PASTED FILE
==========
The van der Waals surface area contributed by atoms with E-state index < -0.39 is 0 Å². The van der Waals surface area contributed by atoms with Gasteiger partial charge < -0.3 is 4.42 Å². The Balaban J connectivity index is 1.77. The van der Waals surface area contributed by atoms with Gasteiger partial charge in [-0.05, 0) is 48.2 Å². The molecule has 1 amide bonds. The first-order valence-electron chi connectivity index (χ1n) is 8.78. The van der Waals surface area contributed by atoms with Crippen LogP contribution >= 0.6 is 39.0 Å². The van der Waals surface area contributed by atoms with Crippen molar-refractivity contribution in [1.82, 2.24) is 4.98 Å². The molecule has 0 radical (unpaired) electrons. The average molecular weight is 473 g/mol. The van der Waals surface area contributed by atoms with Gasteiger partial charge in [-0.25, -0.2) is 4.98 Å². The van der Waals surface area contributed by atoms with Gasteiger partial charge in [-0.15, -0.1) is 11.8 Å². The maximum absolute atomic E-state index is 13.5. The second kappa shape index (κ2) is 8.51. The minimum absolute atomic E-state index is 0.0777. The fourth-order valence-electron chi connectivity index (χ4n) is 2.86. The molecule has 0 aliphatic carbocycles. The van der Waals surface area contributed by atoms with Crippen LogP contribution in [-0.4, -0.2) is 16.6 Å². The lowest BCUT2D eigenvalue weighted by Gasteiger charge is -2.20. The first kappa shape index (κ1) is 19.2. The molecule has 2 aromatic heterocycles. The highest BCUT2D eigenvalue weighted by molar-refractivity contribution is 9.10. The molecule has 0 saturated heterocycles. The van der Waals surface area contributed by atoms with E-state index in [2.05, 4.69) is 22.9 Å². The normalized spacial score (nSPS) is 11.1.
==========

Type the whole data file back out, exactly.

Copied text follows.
The van der Waals surface area contributed by atoms with E-state index < -0.39 is 0 Å². The van der Waals surface area contributed by atoms with Gasteiger partial charge < -0.3 is 4.42 Å². The Balaban J connectivity index is 1.77. The van der Waals surface area contributed by atoms with Gasteiger partial charge in [-0.05, 0) is 48.2 Å². The molecule has 1 amide bonds. The first-order valence-electron chi connectivity index (χ1n) is 8.78. The van der Waals surface area contributed by atoms with Crippen LogP contribution >= 0.6 is 39.0 Å². The van der Waals surface area contributed by atoms with Crippen molar-refractivity contribution in [1.82, 2.24) is 4.98 Å². The molecule has 0 radical (unpaired) electrons. The average molecular weight is 473 g/mol. The van der Waals surface area contributed by atoms with Gasteiger partial charge in [-0.25, -0.2) is 4.98 Å². The van der Waals surface area contributed by atoms with Gasteiger partial charge in [-0.15, -0.1) is 11.8 Å². The maximum absolute atomic E-state index is 13.5. The second kappa shape index (κ2) is 8.51. The minimum absolute atomic E-state index is 0.0777. The fourth-order valence-electron chi connectivity index (χ4n) is 2.86. The molecule has 0 aliphatic carbocycles. The van der Waals surface area contributed by atoms with Crippen LogP contribution in [-0.4, -0.2) is 16.6 Å². The lowest BCUT2D eigenvalue weighted by Gasteiger charge is -2.20. The first kappa shape index (κ1) is 19.2. The molecule has 2 aromatic heterocycles. The highest BCUT2D eigenvalue weighted by molar-refractivity contribution is 9.10. The molecule has 0 saturated heterocycles. The van der Waals surface area contributed by atoms with E-state index in [2.05, 4.69) is 22.9 Å². The normalized spacial score (nSPS) is 11.1.